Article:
Dispute and disagreement are in the DNA of the Heineken Cup – entirely predictably, the warring factions currently thrashing out the long-term future of the tournament at a series of boardroom meetings have rejected each other's solutions out of hand – so few aficionados of European club rugby will faint with shock if Saracens manage to fall out with Munster at Thomond Park this evening. Such is the rivalry, fun and games are all but guaranteed.
Munster are not quite what they were when the "three O'Mightys" – Ronan O'Gara, Donncha O'Callaghan and Paul O'Connell – were in their pomp, but they know what it is to beat Saracens at this exalted level of rugby, if only just. The teams have met three times and the men from Limerick have prevailed on each occasion: twice by a single point and once by a doubling of that rather narrow margin.
The peripatetic Londoners remember each of those defeats: particularly the last, in April 2008, when their chances of making a first final evaporated at the back end of a magnificent last-four tie at the Ricoh Arena in Coventry. With Richard Hill, the World Cup-winning England flanker, playing a blinder on one elderly leg, they might have had a penalty shot to win it at the death. Instead, a tackle-ball decision went against them – harshly, in the view of everyone with a functioning pair of eyes – and they went down 18-16. Munster went on to claim a second title.
If the Irish province look a little underbaked these days, despite a classy back division boasting such rich attacking talents as Felix Jones, Doug Howlett and Keith Earls, the visitors are quite the opposite. Hard-bitten in the extreme, they have stacked their back line with players fresh from England's startling triumph over the All Blacks last weekend – Brad Barritt, Owen Farrell, Chris Ashton (below) and Alex Goode all start – and are so handy up front they have yet to lose a line-out in this tournament.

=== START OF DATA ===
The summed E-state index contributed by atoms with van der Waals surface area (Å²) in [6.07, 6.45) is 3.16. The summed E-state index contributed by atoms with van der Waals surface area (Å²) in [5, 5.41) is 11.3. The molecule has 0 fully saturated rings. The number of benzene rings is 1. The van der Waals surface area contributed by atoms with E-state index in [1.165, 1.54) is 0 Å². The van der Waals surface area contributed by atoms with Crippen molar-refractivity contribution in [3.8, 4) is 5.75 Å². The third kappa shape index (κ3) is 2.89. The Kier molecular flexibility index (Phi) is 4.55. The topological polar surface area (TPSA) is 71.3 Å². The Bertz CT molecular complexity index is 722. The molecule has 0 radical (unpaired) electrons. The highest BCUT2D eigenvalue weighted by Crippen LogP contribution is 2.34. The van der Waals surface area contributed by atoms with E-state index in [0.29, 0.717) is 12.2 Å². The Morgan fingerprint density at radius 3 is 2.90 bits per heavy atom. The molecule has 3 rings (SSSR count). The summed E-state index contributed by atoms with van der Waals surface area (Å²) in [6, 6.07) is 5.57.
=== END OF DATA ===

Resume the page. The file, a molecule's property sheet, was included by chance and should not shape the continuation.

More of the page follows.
Harlequins, the other obvious English contenders for European glory, should have little difficulty in nailing a third successive pool victory: their opponents today are the new Italian franchise Zebre, who will need more than home advantage in Parma to keep pace with the Premiership champions.
Leicester, meanwhile, must do a proper job on a second, infinitely more battle-scarred Azzurri outfit in Treviso, who gave Toulouse a nasty scare in the last round. Mathew Tait, that long-lost talent of the red-rose game, starts tomorrow's contest at Welford Road in the full-back position – Geordan Murphy, the Tigers' preferred No 15 for ever and a day, is on the bench – and if the man who threatened to win the 2007 World Cup for England is in anything like decent nick, it will be a treat to watch him operate.
Sale, adrift at the foot of the Premiership and deeply troubled, will really upset the applecart if they find a way past the 15-man bank account known as Toulon in Salford this afternoon, but as the title contenders are travelling in Full Metal Jacket mode – the principal decision-making positions will be filled by Frédéric Michalak and Matt Giteau, standing either side of one Jonny Wilkinson – only an incurable optimist will foresee a home victory.
Exeter have already lost twice: narrowly to the holders Leinster and horribly to the pre-tournament favourites Clermont Auvergne. With all due respect to the Devonians and their meeting with Scarlets in Llanelli today, tomorrow's rumble between their two conquerors has just a little more riding on it.
Rowntree and Farrell in line for Lions share
England players who make the cut for next summer's British and Irish Lions tour of Australia are likely to be joined by two familiar faces in Graham Rowntree and Andy Farrell, 50 per cent of the red-rose coaching team. Rowntree, who prepared the Lions forwards in South Africa in 2009, and Farrell, still in his first year as an international coach, are expected to be confirmed as aides to the head man Warren Gatland on Wednesday. One of Gatland's colleagues in the Wales set-up, the attack specialist Rob Howley, is also being strongly tipped for a place on the back-room staff. There would appear to be no place, though, at this stage for the Wales defence specialist Shaun Edwards.